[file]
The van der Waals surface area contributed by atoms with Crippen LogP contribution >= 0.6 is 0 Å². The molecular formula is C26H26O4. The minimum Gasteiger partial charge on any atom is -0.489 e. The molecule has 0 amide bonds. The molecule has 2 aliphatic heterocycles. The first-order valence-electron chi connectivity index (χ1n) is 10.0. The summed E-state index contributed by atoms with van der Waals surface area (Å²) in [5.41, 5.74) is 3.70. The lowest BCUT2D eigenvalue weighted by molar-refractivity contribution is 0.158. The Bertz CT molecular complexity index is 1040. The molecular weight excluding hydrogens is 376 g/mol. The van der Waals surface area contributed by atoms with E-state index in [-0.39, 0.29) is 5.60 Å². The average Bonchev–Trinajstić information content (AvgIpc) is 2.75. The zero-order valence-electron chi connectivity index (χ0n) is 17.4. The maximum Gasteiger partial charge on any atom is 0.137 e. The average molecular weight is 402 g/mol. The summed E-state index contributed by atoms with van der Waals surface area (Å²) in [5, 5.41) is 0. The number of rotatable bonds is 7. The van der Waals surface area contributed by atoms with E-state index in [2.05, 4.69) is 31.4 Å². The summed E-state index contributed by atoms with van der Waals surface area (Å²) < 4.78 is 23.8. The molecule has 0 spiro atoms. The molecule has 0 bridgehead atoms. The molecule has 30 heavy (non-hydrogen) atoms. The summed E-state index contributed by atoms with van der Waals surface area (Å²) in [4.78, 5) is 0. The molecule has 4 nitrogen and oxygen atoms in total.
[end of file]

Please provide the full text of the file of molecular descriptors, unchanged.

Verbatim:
The van der Waals surface area contributed by atoms with Crippen LogP contribution >= 0.6 is 0 Å². The molecular formula is C26H26O4. The minimum Gasteiger partial charge on any atom is -0.489 e. The molecule has 0 amide bonds. The molecule has 2 aliphatic heterocycles. The first-order valence-electron chi connectivity index (χ1n) is 10.0. The summed E-state index contributed by atoms with van der Waals surface area (Å²) in [5.41, 5.74) is 3.70. The lowest BCUT2D eigenvalue weighted by molar-refractivity contribution is 0.158. The Bertz CT molecular complexity index is 1040. The molecular weight excluding hydrogens is 376 g/mol. The van der Waals surface area contributed by atoms with E-state index in [-0.39, 0.29) is 5.60 Å². The average Bonchev–Trinajstić information content (AvgIpc) is 2.75. The zero-order valence-electron chi connectivity index (χ0n) is 17.4. The maximum Gasteiger partial charge on any atom is 0.137 e. The average molecular weight is 402 g/mol. The summed E-state index contributed by atoms with van der Waals surface area (Å²) in [5, 5.41) is 0. The number of rotatable bonds is 7. The van der Waals surface area contributed by atoms with E-state index in [2.05, 4.69) is 31.4 Å². The summed E-state index contributed by atoms with van der Waals surface area (Å²) < 4.78 is 23.8. The molecule has 0 spiro atoms. The molecule has 0 bridgehead atoms. The molecule has 30 heavy (non-hydrogen) atoms. The summed E-state index contributed by atoms with van der Waals surface area (Å²) in [4.78, 5) is 0. The molecule has 4 nitrogen and oxygen atoms in total.